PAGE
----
Everything about XAML is about binding. You define the UI using this declarative markup language, and bind properties of UI elements to properties of .NET objects, for example the Text of a TextBlock item to the Title of a Note .NET object.
To cut a very long story short, you can’t data-bind TextBlock Runs, meaning that I couldn’t simply bind the text of the first Run to the timestamp property of my note object, and the second to the snippet property of that object.
I ended up writing my very own binding mechanism, which was a lot of fun, seems to be pretty popular on Stack Overflow, but isn’t really where I want to be focusing my development time.
Wave file header
Recording from the Microphone in WP7 is pretty straight-forward, but if you want to actually do something with the recorded data stream, such as save it as a file, you are out of luck. If you simply save the raw data stream, then that’s all you’ll have in the file.
In order for playback software to make sense of that data, there needs to be an appropriate header, which probably explains why the post on my blog, explaining how to add the WAV header is one of the most popular.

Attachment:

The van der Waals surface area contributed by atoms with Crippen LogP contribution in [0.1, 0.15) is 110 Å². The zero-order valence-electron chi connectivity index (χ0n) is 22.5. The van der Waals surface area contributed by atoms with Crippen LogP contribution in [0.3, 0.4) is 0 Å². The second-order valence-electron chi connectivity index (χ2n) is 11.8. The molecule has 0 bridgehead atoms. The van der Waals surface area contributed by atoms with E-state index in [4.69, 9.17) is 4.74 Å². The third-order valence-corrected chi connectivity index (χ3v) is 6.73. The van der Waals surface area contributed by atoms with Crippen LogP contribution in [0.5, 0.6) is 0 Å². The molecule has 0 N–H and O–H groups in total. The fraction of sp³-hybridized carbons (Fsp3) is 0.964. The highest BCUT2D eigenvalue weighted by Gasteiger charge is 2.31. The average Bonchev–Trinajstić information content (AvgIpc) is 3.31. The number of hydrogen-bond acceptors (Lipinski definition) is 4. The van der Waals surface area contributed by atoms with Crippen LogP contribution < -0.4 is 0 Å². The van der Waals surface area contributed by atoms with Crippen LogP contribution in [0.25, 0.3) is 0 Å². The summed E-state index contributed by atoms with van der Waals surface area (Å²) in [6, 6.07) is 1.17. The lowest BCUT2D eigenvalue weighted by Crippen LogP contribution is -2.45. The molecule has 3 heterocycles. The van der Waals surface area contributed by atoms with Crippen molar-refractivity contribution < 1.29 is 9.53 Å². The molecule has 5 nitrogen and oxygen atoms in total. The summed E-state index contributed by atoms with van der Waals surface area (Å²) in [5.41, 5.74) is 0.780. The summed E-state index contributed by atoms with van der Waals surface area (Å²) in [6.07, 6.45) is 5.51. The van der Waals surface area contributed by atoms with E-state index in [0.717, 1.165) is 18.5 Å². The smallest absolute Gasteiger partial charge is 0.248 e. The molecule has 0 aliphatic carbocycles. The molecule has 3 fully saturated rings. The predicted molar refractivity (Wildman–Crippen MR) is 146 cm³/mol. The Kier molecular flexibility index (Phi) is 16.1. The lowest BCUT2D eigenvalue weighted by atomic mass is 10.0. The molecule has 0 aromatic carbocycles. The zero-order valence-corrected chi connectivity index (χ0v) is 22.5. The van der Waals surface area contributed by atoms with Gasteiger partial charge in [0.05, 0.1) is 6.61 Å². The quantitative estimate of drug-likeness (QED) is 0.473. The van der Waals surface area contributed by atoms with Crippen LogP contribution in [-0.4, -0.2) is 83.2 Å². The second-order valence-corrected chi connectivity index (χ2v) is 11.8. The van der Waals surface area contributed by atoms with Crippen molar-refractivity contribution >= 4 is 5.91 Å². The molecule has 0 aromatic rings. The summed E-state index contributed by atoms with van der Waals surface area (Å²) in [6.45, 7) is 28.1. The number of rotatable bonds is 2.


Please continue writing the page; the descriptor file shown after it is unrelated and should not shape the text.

Isolated Storage performance
Although I store the metadata (title, timestamps, etc) for all the notes, notebooks, tags, etc. in a single “database” file, the actual content is stored as individual files (the note body and associated “resource” data such as attached files and embedded images and audio clips).
I also cache the note content that I transform into HTML for viewing locally. So for a note with a three embedded images there would be six files in isolated storage:
- The note’s thumbnail for viewing in the list of notes
- The note’s content
- The note’s content transformed into HTML
- Each of the three image files
The performance of opening a file from isolated storage degrades the more files there are in a single folder, so instead of storing the files for all notes in a single folder, with the note’s unique ID as the file name, I instead store the content in a subfolder, the name of which is derived from a two digit hash of the note’s unique ID.